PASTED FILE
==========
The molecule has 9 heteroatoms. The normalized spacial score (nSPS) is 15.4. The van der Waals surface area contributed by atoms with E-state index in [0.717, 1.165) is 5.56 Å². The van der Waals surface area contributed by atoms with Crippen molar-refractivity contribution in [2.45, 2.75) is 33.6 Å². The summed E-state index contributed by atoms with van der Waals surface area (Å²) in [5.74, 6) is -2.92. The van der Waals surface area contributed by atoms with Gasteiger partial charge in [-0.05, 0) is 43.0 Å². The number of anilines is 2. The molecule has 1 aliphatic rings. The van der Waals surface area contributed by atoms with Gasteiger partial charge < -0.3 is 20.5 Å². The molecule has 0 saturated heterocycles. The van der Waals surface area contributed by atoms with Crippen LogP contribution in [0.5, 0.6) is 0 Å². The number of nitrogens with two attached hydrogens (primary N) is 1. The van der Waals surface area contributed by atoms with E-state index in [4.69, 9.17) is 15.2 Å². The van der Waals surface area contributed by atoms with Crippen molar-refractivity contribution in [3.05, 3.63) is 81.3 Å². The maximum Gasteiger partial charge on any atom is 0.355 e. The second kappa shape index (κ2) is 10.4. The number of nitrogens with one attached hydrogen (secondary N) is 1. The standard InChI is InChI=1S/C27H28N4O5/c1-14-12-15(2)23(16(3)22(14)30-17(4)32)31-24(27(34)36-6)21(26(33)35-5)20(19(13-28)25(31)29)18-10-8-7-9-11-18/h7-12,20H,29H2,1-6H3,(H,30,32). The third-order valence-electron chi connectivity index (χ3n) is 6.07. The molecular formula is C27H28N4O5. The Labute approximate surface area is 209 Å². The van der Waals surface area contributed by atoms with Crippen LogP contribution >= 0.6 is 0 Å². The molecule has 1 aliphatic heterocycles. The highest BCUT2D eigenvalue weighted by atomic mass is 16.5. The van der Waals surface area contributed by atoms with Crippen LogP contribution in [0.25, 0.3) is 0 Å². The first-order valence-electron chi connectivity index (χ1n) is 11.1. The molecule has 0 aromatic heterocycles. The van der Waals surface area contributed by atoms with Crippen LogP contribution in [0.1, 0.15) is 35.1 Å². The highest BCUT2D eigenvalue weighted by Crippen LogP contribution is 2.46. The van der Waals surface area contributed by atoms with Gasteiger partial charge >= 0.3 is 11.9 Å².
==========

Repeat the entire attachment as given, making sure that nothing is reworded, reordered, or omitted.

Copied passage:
The molecule has 9 heteroatoms. The normalized spacial score (nSPS) is 15.4. The van der Waals surface area contributed by atoms with E-state index in [0.717, 1.165) is 5.56 Å². The van der Waals surface area contributed by atoms with Crippen molar-refractivity contribution in [2.45, 2.75) is 33.6 Å². The summed E-state index contributed by atoms with van der Waals surface area (Å²) in [5.74, 6) is -2.92. The van der Waals surface area contributed by atoms with Gasteiger partial charge in [-0.05, 0) is 43.0 Å². The number of anilines is 2. The molecule has 1 aliphatic rings. The van der Waals surface area contributed by atoms with Gasteiger partial charge < -0.3 is 20.5 Å². The molecule has 0 saturated heterocycles. The van der Waals surface area contributed by atoms with Crippen LogP contribution in [0.5, 0.6) is 0 Å². The number of nitrogens with two attached hydrogens (primary N) is 1. The van der Waals surface area contributed by atoms with E-state index in [4.69, 9.17) is 15.2 Å². The van der Waals surface area contributed by atoms with Crippen molar-refractivity contribution in [3.05, 3.63) is 81.3 Å². The maximum Gasteiger partial charge on any atom is 0.355 e. The second kappa shape index (κ2) is 10.4. The number of nitrogens with one attached hydrogen (secondary N) is 1. The standard InChI is InChI=1S/C27H28N4O5/c1-14-12-15(2)23(16(3)22(14)30-17(4)32)31-24(27(34)36-6)21(26(33)35-5)20(19(13-28)25(31)29)18-10-8-7-9-11-18/h7-12,20H,29H2,1-6H3,(H,30,32). The third-order valence-electron chi connectivity index (χ3n) is 6.07. The molecular formula is C27H28N4O5. The Labute approximate surface area is 209 Å². The van der Waals surface area contributed by atoms with Crippen LogP contribution >= 0.6 is 0 Å². The molecule has 1 aliphatic heterocycles. The highest BCUT2D eigenvalue weighted by atomic mass is 16.5. The van der Waals surface area contributed by atoms with Crippen LogP contribution in [0.25, 0.3) is 0 Å². The first-order valence-electron chi connectivity index (χ1n) is 11.1. The molecule has 0 aromatic heterocycles. The van der Waals surface area contributed by atoms with Crippen LogP contribution in [0.1, 0.15) is 35.1 Å². The highest BCUT2D eigenvalue weighted by Crippen LogP contribution is 2.46. The van der Waals surface area contributed by atoms with Gasteiger partial charge >= 0.3 is 11.9 Å².